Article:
Still, observers said, the change could create a different dynamic on and off stage. For starters, it allows Trump to argue the nonpartisan commission changed the terms to benefit Biden – even though some Republicans say it could help Trump.
Refs: Trump is already attacking the moderator of the final presidential debate
"If the president wants to be a jerk and again do damage to himself, they should let him," said Brendan Buck, who worked for former Republican House Speakers John Boehner and Paul Ryan. "There’s no such thing as a Trump-proof debate setup, and all this does is give his campaign one more reason to claim the system is rigged against him."
Trump has not only balked at the rules of the debate, he has also gone after the moderators. He described the moderator of Thursday's debate, NBC News' Kristen Welker, as "extraordinarily unfair" this week, though he praised her this year when she became co-anchor of the network's "Weekend Today" program.
"They made a very wise decision," Trump told Welker.
"Thank you very much," she responded. "Well, we invite you for an interview whenever you’re available."
Enforcement of debate rules can make for unanticipated drama on stage.
In perhaps the best known case, Ronald Reagan complained about the cutting of a microphone during a primary debate in 1980 in New Hampshire. When moderators attempted to cut off his sound, Reagan stood up from the table, took the microphone in his hand and boomed, "Is this on?" As the audience cheered and responded that it was, the moderator again asked for the audio to be cut, Reagan interjected, "I am paying for this microphone."
The audience roared in approval. The microphone was never cut.
In that case, Reagan aides had picked up the cost of the debate, giving the candidate control over the terms of the event.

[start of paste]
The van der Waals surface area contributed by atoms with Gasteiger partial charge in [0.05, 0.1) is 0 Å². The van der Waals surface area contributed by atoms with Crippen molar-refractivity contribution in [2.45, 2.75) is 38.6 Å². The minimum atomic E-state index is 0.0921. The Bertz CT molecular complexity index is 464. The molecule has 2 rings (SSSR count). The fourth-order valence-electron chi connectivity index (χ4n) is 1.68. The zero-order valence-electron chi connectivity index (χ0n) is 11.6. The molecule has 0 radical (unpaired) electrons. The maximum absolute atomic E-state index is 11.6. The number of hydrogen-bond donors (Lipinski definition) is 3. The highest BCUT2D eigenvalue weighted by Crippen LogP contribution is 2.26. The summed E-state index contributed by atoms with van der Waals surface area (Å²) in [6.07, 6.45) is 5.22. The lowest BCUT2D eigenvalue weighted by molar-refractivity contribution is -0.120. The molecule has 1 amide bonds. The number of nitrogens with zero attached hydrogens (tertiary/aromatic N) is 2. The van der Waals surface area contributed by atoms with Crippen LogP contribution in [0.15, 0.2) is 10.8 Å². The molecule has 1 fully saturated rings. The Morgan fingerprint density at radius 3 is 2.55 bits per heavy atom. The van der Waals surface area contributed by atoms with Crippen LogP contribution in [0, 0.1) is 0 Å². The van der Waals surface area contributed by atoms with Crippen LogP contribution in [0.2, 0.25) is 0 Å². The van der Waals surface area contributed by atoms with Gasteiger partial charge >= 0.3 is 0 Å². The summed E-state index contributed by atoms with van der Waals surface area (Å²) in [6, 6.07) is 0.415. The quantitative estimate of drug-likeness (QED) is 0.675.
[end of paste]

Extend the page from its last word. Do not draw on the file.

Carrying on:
A question left unanswered is whether Trump will honor the code of silence during the first two minutes when his microphone is cut or use it as an opportunity to needle Biden from across the stage, Schroeder said.
"This is a president who doesn't like being told what to do and what not to do," he said. "And sometimes it is his natural reaction to push back in some form."
Regardless of how the candidates handle the muted microphones, both will have much at stake in the final debate.
Trailing Biden nationally by double digits in some polls, Trump can use his exchanges with Biden to broaden his appeal to suburban women and other constituencies or reprise the combative approach he used in the first debate to fire up core supporters.
Republican leaders said they hope Trump will take the first route.
"It's his only chance," said Judd Gregg, a former Republican senator from New Hampshire who dismissed the strategy of appealing only to the Republican base during a debate watched by millions of voters. "You don't win elections with 30 to 35% of the vote."
For Biden, experts said, the goal is much easier: Do no harm.
With momentum behind him, Biden needs to continue pushing a leadership-oriented message, observers said. The former vice president must stay focused on pocketbook issues even if Trump goes on the attack, Democrats said.
"That's important as a moderator but also for Biden and how he stays in control of his message while striking on key areas like health care and the coronavirus," said Amanda Renteria, political director for Hillary Clinton's 2016 campaign.
The former vice president said he supported silencing microphones so candidates could explain their positions.
“I think it’s a good idea,” Biden told WISN-TV, an ABC affiliate in Milwaukee. “I think there should be more limitations on us not interrupting each other.”
Ken Spain, a veteran GOP consultant, predicted it would take a major unforced error on Biden's part to change the trajectory of the election. It would also require Trump to home in on a compelling closing argument, which Spain said he has failed to do.
"Right now, the only person who can beat Joe Biden is Joe Biden," Spain said.
Contributing: Bart Jansen
This article originally appeared on USA TODAY: Trump, Biden debate comes after commission vows to cut microphones